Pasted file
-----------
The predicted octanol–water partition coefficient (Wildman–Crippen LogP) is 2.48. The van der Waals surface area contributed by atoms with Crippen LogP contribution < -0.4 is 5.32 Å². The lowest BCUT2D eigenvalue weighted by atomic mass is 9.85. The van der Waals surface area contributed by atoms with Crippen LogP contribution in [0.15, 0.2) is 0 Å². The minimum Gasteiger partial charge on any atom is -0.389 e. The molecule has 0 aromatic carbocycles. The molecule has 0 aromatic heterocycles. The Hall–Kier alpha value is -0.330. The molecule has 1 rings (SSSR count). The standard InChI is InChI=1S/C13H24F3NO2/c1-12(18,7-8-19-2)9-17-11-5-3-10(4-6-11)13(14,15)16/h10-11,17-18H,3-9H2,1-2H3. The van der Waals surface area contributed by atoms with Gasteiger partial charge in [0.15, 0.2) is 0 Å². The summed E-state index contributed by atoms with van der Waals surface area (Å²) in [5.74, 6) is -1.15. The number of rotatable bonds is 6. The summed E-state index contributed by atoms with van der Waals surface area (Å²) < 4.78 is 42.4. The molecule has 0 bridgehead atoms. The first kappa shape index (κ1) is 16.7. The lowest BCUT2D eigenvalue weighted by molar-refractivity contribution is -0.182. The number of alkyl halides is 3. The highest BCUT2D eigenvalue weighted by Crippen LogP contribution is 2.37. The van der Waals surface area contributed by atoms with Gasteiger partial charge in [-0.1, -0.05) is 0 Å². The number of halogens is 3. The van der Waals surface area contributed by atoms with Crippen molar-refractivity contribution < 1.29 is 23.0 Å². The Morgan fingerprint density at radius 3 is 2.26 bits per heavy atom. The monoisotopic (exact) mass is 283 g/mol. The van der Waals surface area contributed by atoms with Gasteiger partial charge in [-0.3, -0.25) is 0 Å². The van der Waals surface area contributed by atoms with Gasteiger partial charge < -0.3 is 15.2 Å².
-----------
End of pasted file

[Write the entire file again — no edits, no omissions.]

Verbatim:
The predicted octanol–water partition coefficient (Wildman–Crippen LogP) is 2.48. The van der Waals surface area contributed by atoms with Crippen LogP contribution < -0.4 is 5.32 Å². The lowest BCUT2D eigenvalue weighted by atomic mass is 9.85. The van der Waals surface area contributed by atoms with Crippen LogP contribution in [0.15, 0.2) is 0 Å². The minimum Gasteiger partial charge on any atom is -0.389 e. The molecule has 0 aromatic carbocycles. The molecule has 0 aromatic heterocycles. The Hall–Kier alpha value is -0.330. The molecule has 1 rings (SSSR count). The standard InChI is InChI=1S/C13H24F3NO2/c1-12(18,7-8-19-2)9-17-11-5-3-10(4-6-11)13(14,15)16/h10-11,17-18H,3-9H2,1-2H3. The van der Waals surface area contributed by atoms with Gasteiger partial charge in [0.15, 0.2) is 0 Å². The summed E-state index contributed by atoms with van der Waals surface area (Å²) in [5.74, 6) is -1.15. The number of rotatable bonds is 6. The summed E-state index contributed by atoms with van der Waals surface area (Å²) < 4.78 is 42.4. The molecule has 0 bridgehead atoms. The first kappa shape index (κ1) is 16.7. The lowest BCUT2D eigenvalue weighted by molar-refractivity contribution is -0.182. The number of alkyl halides is 3. The highest BCUT2D eigenvalue weighted by Crippen LogP contribution is 2.37. The van der Waals surface area contributed by atoms with Gasteiger partial charge in [-0.1, -0.05) is 0 Å². The number of halogens is 3. The van der Waals surface area contributed by atoms with Crippen molar-refractivity contribution < 1.29 is 23.0 Å². The Morgan fingerprint density at radius 3 is 2.26 bits per heavy atom. The monoisotopic (exact) mass is 283 g/mol. The van der Waals surface area contributed by atoms with Gasteiger partial charge in [-0.3, -0.25) is 0 Å². The van der Waals surface area contributed by atoms with Gasteiger partial charge < -0.3 is 15.2 Å².